Three micrograms of total DNA pooled from that extracted from the skin sections, associated with obvious lesions, of the three toads collected in 2015 were delivered to a biotechnology company (Fasteris SA, Switzerland) for next generation sequencing (NGS). The DNA template library was sequenced with the Illumina HiSeq2500 to obtain 125 base long paired-end reads. De novo genome assembly was performed using the VELVET software (Version 1.3; http://www.ebi.ac.uk/zerbino/velvet/) as reported previously17,19. The paired Illumina reads were mapped to the obtained assembly using BWA20; the mapping was visualized with IGV (Integrative Genomic Viewer 2.3.34)21. A final consensus sequence was obtained by mapping the reads on the assembled sequence using the software Geneious (V.91.5; http://www.geneious.com)22 with standard setting and 25 iterations. Questionable assembly regions were further assessed by conventional PCR and Sanger sequencing. For open reading frame (ORF) identification, the software “ORF-finder” (https://www.ncbi.nlm.nih.gov/orffinder/) was used and an arbitrary cutoff of at least 90 codons was elected. Each of the amino acid (aa) sequences encoded by the predicted ORF was “blasted” with the program “BLASTp“ (http://blast.ncbi.nlm.nih.gov/Blast.cgi). All the predicted aa sequences that yielded no results with BLAST were examined with the software “Phyre2” (http://www.sbg.bio.ic.ac.uk/~phyre2/html/page.cgi?id=index) for specific domain recognition and structural modeling.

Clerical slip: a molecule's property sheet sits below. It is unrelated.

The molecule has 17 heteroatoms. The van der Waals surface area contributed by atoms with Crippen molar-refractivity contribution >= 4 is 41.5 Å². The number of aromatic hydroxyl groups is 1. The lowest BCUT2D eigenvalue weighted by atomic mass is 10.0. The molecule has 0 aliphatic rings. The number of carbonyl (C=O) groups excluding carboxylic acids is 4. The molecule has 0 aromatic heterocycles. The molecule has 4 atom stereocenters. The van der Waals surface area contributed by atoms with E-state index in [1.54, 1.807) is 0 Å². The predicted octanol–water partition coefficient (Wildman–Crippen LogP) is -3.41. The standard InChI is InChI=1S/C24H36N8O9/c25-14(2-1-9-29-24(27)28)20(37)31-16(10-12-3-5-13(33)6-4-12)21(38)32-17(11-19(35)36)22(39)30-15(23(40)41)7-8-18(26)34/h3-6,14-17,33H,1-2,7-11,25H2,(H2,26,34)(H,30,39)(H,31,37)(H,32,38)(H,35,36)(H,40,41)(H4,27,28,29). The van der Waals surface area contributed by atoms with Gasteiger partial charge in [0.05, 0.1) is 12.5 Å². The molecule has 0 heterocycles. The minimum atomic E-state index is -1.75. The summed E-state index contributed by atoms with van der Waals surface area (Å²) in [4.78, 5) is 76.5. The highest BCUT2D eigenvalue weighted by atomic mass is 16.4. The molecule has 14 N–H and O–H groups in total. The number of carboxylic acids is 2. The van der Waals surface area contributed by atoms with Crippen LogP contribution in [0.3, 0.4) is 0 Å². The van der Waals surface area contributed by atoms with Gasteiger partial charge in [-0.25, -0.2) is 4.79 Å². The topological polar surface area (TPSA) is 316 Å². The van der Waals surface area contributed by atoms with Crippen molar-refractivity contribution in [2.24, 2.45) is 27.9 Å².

A PCR protocol was developed based on the nucleotide sequence of the DNA polymerase gene obtained by NGS (see above). More specifically, 40 pMol each of a forward (5′-CAAACTGAAGATACAGAAGGTTGGGG-3′) and a reverse (5′-GCGCGAGTGCTTTGTACGCAACC-3′) primer were added to a mix composed of 3 μl of 10X reaction buffer, 0.4 μl of a 10 mM dNTPs mix, 5 units of Taq DNA polymerase (Qiagen, Hombrechtikon, CH) and deionized-distilled water to a final volume of 30 μl. The cycling reaction was carried out on a thermocycler 9600 Fast (Applied Biosystem, Foster City, CA) and consisted of an initial denaturation step at 95 °C for 3 minutes followed by 35 cycles comprising a 30 seconds denaturation step at 95 °C, 30 seconds annealing at 55 °C and an elongation step at 72 °C for 30 seconds. A final elongation at 72 °C for 10 minutes was carried out to exhaust the polymerase. The obtained amplicons were resolved in a 2% agarose gel and examined under UV light.